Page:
A scarce cannabinoid that mimics delta-9’s effects but can easily be created using CBD is going viral and providing impressive returns to extractors, who are fighting the plummeting price tags for other derivatives of hemp.
However, delta-8 THC is dividing the marijuana sector sharply, on both the cannabis and hemp landscapes.
Some assert that delta-8 provides a compelling option for those in the quest for an intoxicating high without the anxiety and debilitation that could be caused by highly potent tetrahydrocannabinol products.
Delta-8 THC is a delta-9 isomer that seems to have less affinity for cannabinoid receptors, leading to a milder experience.
However, others advise that delta-8 is a copycat of the actual thing promoted by fraudulent extractors who want to get rid of excess CBD and retail intoxicating items in regions where delta-9 is prohibited.
Some are afraid that delta-8’s surging popularity may undermine the whole hemp sector by alarming politicians who authorized hemp and its extracts without knowing that certain extracts could induce a high.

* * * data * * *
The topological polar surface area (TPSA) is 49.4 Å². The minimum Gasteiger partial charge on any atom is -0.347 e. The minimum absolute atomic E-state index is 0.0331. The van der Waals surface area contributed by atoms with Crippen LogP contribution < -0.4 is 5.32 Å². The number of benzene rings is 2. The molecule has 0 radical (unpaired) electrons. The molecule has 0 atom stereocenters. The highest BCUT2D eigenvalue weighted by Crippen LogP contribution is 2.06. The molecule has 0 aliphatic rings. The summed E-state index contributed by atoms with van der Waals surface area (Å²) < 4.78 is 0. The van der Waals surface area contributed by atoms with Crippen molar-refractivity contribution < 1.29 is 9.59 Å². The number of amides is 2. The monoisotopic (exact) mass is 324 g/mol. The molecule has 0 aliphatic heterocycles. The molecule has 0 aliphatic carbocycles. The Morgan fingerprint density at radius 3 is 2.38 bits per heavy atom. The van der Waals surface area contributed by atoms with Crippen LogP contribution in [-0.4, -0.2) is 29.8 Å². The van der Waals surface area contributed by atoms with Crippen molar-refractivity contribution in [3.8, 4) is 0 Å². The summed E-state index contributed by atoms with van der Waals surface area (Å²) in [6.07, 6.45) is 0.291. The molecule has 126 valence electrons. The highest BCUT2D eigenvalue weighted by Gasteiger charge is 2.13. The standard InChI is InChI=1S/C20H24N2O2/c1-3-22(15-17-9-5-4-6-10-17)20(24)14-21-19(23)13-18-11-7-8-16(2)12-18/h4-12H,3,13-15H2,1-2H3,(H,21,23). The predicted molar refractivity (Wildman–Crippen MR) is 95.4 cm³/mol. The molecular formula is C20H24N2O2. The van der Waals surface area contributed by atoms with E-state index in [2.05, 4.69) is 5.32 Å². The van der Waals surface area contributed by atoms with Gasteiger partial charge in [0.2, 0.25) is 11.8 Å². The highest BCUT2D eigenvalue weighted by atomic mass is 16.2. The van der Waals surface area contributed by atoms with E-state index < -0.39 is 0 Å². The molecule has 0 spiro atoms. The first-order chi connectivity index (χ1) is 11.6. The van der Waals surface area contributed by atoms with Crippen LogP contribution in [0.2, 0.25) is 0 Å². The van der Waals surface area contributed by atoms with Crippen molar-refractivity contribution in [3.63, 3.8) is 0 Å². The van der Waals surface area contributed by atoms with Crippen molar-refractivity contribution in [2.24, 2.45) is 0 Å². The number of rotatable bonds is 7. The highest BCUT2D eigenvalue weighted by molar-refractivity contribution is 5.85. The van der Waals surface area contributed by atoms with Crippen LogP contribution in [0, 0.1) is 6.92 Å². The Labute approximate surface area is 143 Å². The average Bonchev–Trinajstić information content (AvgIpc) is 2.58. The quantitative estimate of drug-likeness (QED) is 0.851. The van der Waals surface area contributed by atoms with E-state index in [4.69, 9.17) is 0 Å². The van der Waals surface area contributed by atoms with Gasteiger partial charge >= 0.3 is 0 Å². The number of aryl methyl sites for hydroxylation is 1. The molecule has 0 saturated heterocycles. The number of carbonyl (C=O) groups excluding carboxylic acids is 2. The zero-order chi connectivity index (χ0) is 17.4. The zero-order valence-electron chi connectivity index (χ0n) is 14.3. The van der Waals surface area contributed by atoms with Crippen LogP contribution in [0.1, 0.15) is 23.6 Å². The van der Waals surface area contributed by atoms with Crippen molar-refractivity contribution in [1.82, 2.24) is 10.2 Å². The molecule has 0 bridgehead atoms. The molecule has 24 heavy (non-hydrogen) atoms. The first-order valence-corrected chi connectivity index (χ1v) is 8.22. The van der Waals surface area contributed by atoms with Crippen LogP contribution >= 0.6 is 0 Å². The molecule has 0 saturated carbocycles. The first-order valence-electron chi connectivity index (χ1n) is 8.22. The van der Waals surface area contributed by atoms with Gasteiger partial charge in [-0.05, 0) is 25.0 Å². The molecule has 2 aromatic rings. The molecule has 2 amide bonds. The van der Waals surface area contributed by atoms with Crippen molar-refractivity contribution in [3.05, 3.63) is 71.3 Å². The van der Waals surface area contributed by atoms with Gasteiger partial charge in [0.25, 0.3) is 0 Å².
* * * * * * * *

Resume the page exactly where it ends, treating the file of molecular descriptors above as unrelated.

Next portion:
This dilemma is making investors consider whether to be part of the delta-8 space while its thriving or continue focusing on more common cannabis compounds where the legality is clear.
Experienced hemp extractors admit that the delta-8 wave caught them by surprise since the isomer was earlier understood as a weaker THC compound.
Consumer response to the isomer isn’t the only element that’s exciting CBD manufacturers. The compound’s wholesale value is extremely alluring.
Multiple extractors said that Delta-8 THC wholesale prices range between $1,500 and $2,000 per kilogram depending on the quality and volume. Prices were also higher in 2020.
That surpasses wholesale prices of CBD isolate that has declined to $600 per kilo or lower due to saturated supply.
Another appeal of delta-8 is its legal vagueness making it attractive for trying out sales in unknown markets and convenience stores.